Gym Rat: “I can bench 300lbs man”
MuscleHacker: “So what, are you expecting a round of applause or something?”
The logical, commonsense advice I will share in this article will take you to your goals faster than the majority of lifters you’ll see at your local gym.
One newbie question that always comes up is,
“How do I know if I’m lifting the right weight? I can’t lift as heavy as the other guys at the gym”
Answer: It doesn’t matter.
Whatever weight that allows you to fail somewhere in the 8-12 rep range is the right weight for you.
There’s one fact you need to burn indelibly into your mind…
Your muscles do NOT know absolute poundages
Don’t be in a rush to lift as heavy as the other guys. If you do, it’s likely that you’ll sacrifice form and muscle stimulation in the process. You can therefore go months and even years without attaining your goal – and many people do!
One man’s 70lbs is another man’s 200lbs. Poundages are TOTALLY relative; you must do what’s right for you. The hardest thing for some people to hear is,
MuscleHacker:“You need to lighten the weight, you’re not stimulating the intended muscle at all”
Gym Rat: “Lighten!? but that’s taking a step backward”
MuscleHacker: “Is it really? How much have your arms grown in the past 6 months”
GR: “An inch, well half an inch, a quarter…some…I mean a little….a bit….”
MuscleHacker: “They haven’t grown at all, have they?”
MuscleHacker: “Lightening the load and actually hitting the muscle will ignite new growth, isn’t that a step forward?”
GR: “I guess so”
Inwardly he/she is thinking about what others will think and how crap it is that they have to go lighter if they want to fuel new growth.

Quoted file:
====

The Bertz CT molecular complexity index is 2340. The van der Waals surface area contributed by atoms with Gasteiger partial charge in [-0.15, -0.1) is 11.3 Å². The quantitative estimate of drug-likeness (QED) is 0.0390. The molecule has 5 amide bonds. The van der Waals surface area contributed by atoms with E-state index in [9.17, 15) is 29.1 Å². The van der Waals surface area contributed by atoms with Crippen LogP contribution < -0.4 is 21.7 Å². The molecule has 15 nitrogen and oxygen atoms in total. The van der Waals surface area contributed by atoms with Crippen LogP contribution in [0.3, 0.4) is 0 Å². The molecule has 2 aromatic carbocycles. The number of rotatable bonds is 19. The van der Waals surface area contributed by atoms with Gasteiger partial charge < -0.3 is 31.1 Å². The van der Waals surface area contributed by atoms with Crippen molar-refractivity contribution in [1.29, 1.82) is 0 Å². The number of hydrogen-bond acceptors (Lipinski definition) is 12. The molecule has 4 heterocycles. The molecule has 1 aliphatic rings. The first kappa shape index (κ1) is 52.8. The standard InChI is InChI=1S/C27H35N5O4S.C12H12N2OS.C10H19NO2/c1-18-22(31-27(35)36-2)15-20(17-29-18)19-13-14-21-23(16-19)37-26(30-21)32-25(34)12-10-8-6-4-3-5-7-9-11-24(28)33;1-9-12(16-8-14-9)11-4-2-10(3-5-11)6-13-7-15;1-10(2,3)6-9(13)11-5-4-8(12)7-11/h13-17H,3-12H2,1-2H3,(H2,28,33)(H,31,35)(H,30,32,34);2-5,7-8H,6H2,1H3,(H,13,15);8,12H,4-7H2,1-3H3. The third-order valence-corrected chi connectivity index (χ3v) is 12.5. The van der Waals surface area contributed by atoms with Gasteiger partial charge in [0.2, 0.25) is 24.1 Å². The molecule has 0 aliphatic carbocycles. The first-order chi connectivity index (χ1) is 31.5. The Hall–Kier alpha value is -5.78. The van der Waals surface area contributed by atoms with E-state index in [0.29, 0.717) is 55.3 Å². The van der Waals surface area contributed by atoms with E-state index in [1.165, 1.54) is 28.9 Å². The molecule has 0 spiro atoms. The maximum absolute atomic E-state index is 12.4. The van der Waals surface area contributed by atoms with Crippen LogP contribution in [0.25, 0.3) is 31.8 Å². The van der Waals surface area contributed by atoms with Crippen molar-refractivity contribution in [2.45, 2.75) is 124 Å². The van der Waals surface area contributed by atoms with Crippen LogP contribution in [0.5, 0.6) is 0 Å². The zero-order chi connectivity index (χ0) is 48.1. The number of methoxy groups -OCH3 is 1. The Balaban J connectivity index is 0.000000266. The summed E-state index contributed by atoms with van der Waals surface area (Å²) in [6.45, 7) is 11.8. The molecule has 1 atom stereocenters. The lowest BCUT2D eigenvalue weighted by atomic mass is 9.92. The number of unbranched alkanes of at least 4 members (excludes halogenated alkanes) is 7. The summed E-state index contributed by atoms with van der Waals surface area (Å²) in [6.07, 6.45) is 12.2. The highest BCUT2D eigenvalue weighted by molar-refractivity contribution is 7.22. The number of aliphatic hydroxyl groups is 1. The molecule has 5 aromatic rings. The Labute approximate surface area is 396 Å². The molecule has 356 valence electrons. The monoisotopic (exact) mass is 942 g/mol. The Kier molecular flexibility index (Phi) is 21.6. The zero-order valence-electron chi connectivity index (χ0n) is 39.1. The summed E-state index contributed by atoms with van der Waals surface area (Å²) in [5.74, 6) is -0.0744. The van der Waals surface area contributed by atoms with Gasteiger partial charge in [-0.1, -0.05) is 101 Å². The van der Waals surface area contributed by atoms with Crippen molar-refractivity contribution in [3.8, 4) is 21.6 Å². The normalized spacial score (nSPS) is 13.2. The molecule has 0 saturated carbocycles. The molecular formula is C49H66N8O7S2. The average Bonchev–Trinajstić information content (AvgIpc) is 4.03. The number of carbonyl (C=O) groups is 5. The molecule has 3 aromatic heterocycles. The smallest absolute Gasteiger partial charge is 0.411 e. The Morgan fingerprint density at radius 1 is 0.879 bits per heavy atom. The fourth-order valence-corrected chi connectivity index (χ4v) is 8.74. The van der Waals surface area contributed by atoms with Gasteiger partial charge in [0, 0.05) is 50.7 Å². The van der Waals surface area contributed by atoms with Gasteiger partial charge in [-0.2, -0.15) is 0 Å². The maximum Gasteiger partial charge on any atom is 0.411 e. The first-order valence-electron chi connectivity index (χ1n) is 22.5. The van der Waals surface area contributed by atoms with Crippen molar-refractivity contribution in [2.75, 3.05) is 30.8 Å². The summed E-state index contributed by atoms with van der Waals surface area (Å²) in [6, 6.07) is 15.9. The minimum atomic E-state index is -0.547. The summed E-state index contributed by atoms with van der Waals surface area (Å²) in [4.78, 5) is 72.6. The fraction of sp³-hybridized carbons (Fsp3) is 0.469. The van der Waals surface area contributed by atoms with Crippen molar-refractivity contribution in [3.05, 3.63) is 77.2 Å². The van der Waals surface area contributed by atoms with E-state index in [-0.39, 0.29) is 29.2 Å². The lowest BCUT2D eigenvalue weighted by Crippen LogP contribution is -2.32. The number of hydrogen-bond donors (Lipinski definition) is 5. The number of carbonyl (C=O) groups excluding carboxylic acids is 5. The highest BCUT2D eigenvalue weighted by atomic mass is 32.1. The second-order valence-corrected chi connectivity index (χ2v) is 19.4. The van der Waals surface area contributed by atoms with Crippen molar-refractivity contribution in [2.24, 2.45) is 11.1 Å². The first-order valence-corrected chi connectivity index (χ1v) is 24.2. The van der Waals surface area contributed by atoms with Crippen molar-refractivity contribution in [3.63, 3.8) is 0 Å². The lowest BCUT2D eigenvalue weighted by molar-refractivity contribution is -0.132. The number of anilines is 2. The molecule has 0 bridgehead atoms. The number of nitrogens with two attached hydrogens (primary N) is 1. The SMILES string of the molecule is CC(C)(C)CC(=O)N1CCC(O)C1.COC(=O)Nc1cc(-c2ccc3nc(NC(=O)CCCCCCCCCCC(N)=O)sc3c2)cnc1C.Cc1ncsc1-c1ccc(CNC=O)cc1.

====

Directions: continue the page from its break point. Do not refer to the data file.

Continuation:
They should be EXCITED though!
Their focus should now be on the fact that they are about to start actually progressing towards their goals, not wasting their time keeping up with the Jones’ at the gym.
Again, your muscles don’t know the numbers. They will, however, respond to a set done to failure with a weight heavy enough to allow failure on, or before, the 12th rep – ANY weight, it doesn’t matter – it’s relative to your current level of strength.
I admit that the main reason I got into the weight-lifting game was to look better. Like anyone who takes up an exercise program, their goal is to change their body for the better in some way.
Some guys train for strength, I don’t. I train because I like what it does to my body, strength increases are a nice side-effect though. This mindset will allow you to develop the body of your dreams as you won’t be inclined to get hung up on the numbers.
It is the minority of people who actually get to realize their dreams. It therefore makes logical sense to NOT follow the herd, to take the road less traveled, to do what the others AREN’T doing.
For my newbie friends, start as low as necessary to allow for good form and failure. Don’t concern yourself with what everyone else is doing.
For everyone else, progress with small increments week on week. When you can hit 12 reps on a given exercise, increasing the weight by too much will set you back a great deal. If you can go up 1lb at a time, do it. This will maintain the form and control conducive to muscle building. It reduces injuries and ensures that your progress continues unimpeded.
A clear sign that you have not heeded the above advice is the dreaded plateau. Many people will seek fancy techniques to overcome plateaus when what they really need to do is simply reduce the weight and get back on track. Progression and muscle growth will soon follow – no gimmicks, it’s the law of cause and effect folks.
I’ve said it before,
Real bodybuilders feel the muscle, not the weight.
P.S. No Gym Rats were harmed in the making of this article 😉
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